With the autumn rain rolling in, most of us turn to immersing ourselves in footage from last winter. Beer in hand, it’s time to bulk up for the incoming drifts and storms… In this respect, Dendrite’s offerings in ski film and outdoor documentary are inspiring as well as sophisticated doses of much-needed stoke. Working with a zero frills budget (if it can called be even that), their debut flick Out of the Shadows made dramatic use of innovative camera angles, with multiple mount points cut to produce footage previously unthinkable without big budgets for chopper fuel. Though the opportunities afforded by the likes of GoPro cameras had been made use of before, it was Dendrite that elevated it to the next level by mounting cameras on skis and backpacks, and using this three-dimensionality to craft segments in ways that accented the flow of skiing.
Dendrite’s work is cinematic, which is to say that it has a particularly meditative quality. The lens often dwells upon precise actions and subjects with such detail—such as a late night session spent waxing skis, or a chef plating dishes—that one sinks into the elegance of the moment. In the end it is this quality of letting time pass, and of allowing the scene to unfold, that sets Dendrite apart from the attention-deficit disorder editing that pervades the big glut of action sports flicks. The inattentive nature of hypermodern media often neglects to tell a simple story, leaving most film meaningless fodder. All the Adobe After Effects and agitated jump cutting in the world won’t make up for lack of a story. Why do we care what we are watching? (Indeed, this is why Signatures remains one of the most treasured ski films of all time; and why Blizzard of AAhhh’s is still the benchmark in ski storytelling.)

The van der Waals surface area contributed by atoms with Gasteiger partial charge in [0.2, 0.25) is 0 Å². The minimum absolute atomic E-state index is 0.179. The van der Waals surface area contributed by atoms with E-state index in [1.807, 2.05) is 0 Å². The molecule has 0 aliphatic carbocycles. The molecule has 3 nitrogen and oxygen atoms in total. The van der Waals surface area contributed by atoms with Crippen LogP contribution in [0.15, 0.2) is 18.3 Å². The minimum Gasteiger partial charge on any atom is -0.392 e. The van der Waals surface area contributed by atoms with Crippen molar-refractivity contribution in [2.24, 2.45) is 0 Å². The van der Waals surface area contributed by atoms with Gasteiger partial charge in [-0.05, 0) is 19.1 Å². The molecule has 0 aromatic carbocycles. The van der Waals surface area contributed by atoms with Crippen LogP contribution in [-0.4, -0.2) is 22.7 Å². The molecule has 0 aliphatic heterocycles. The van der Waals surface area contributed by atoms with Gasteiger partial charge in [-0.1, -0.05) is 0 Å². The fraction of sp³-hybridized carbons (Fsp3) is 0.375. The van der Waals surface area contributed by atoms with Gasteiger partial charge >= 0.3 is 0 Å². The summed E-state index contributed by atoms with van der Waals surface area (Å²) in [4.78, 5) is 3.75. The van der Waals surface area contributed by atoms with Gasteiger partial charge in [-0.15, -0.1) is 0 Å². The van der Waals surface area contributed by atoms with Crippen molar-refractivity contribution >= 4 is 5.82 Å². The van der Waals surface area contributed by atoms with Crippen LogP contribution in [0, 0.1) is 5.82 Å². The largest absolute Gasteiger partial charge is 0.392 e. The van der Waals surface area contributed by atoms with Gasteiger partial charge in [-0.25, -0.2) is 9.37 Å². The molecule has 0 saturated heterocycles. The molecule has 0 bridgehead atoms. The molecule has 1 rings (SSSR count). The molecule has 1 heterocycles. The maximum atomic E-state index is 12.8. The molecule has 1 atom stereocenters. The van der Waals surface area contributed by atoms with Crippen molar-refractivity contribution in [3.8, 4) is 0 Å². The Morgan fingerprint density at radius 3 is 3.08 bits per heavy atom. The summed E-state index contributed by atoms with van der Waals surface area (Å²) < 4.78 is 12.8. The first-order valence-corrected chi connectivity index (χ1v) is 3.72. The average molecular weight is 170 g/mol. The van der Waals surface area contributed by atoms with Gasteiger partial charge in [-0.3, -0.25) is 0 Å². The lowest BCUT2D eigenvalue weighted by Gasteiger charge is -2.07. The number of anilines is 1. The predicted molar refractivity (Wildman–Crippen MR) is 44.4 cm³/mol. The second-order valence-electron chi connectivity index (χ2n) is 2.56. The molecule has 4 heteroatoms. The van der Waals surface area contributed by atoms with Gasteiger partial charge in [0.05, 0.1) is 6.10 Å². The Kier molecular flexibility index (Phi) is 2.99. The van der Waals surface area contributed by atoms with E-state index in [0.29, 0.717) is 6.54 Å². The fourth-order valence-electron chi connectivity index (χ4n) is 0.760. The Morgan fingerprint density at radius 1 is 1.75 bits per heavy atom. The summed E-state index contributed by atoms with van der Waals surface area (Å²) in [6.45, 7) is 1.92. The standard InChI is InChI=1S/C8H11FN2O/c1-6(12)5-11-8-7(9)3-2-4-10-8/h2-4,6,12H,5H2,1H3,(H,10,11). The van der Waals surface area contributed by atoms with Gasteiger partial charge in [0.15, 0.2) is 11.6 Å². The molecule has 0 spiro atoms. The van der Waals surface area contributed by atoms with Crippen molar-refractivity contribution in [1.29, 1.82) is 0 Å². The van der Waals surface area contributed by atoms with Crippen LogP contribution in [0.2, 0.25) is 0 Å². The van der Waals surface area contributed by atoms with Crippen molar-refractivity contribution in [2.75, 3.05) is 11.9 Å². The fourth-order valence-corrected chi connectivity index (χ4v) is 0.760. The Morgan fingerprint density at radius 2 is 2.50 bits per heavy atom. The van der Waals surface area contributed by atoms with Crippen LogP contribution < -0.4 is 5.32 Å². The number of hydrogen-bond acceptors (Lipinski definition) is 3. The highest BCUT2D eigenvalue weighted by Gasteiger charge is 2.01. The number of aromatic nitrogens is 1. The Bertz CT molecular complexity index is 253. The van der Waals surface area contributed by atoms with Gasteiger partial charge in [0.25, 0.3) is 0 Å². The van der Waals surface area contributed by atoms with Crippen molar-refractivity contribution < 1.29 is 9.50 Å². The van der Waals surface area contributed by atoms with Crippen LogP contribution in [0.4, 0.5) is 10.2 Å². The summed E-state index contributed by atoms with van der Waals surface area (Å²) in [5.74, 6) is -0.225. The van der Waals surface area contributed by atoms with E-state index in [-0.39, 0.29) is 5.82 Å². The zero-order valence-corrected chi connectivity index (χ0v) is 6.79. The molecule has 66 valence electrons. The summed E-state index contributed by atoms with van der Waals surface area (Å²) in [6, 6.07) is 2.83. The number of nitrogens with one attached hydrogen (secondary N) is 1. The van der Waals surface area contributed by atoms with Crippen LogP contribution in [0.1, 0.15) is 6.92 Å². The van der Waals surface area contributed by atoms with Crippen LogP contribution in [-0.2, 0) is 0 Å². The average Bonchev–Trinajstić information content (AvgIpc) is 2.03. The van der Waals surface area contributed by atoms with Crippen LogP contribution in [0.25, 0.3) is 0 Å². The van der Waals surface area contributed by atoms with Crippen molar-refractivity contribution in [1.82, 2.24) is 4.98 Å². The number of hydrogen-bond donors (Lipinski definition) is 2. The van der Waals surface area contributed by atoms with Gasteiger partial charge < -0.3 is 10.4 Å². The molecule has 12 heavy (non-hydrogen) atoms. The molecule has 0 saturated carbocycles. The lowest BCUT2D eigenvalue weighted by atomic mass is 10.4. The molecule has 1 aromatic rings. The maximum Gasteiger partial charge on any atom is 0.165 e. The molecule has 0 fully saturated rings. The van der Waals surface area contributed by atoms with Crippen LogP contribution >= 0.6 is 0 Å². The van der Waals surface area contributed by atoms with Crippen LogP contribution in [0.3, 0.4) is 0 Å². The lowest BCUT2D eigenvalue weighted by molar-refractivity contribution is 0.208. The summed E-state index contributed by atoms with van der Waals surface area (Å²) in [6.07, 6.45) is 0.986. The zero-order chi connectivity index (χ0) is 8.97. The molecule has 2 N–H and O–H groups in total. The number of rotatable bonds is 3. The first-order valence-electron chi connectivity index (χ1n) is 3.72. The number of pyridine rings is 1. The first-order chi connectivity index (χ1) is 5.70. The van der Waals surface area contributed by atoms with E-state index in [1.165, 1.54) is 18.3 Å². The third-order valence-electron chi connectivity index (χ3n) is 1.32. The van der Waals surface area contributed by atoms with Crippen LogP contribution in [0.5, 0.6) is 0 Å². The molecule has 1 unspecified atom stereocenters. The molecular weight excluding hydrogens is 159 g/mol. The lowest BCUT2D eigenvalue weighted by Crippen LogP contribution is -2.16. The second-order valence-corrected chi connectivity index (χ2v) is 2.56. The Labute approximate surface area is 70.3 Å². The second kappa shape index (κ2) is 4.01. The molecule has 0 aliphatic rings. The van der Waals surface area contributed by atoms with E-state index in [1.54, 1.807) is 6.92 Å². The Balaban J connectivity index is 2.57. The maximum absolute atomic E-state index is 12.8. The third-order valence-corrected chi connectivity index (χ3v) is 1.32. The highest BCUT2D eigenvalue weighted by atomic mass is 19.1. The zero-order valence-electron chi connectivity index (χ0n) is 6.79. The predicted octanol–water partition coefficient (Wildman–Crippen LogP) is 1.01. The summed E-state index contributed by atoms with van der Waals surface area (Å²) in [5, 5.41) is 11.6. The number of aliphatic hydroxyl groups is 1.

Now not everyone in this film jumps off cliffs… but everyone in this film has a story to be told.
—Greg Stump, Blizzard of AAhhh’s
So when watching this heli-skiing short, take note of Nicolas Teichrob’s eye for framing shots as a photographer; his stills are often worked into the film itself as a montage. Likewise, check out the footage as it flows with well-chosen music… rather than forcing the scenes to cut to the music, a balance is found between image and screen. This is in part because with Dendrite, electronic music holds court, as it should; without distracting lyrics and ego imprints from aggro boy bands, the complex beauty of skiing in the big mountains comes to the fore. Along with Nicolas’ talent, these efforts are thanks to Athan Merrick’s talent in post-producting editing (including smart colour balancing) and behind the camera himself. Together they make quite the unstoppable force, and the two more interesting filmmakers to watch out for. My guess is, ski filmmaking is but a stepping stone for these two.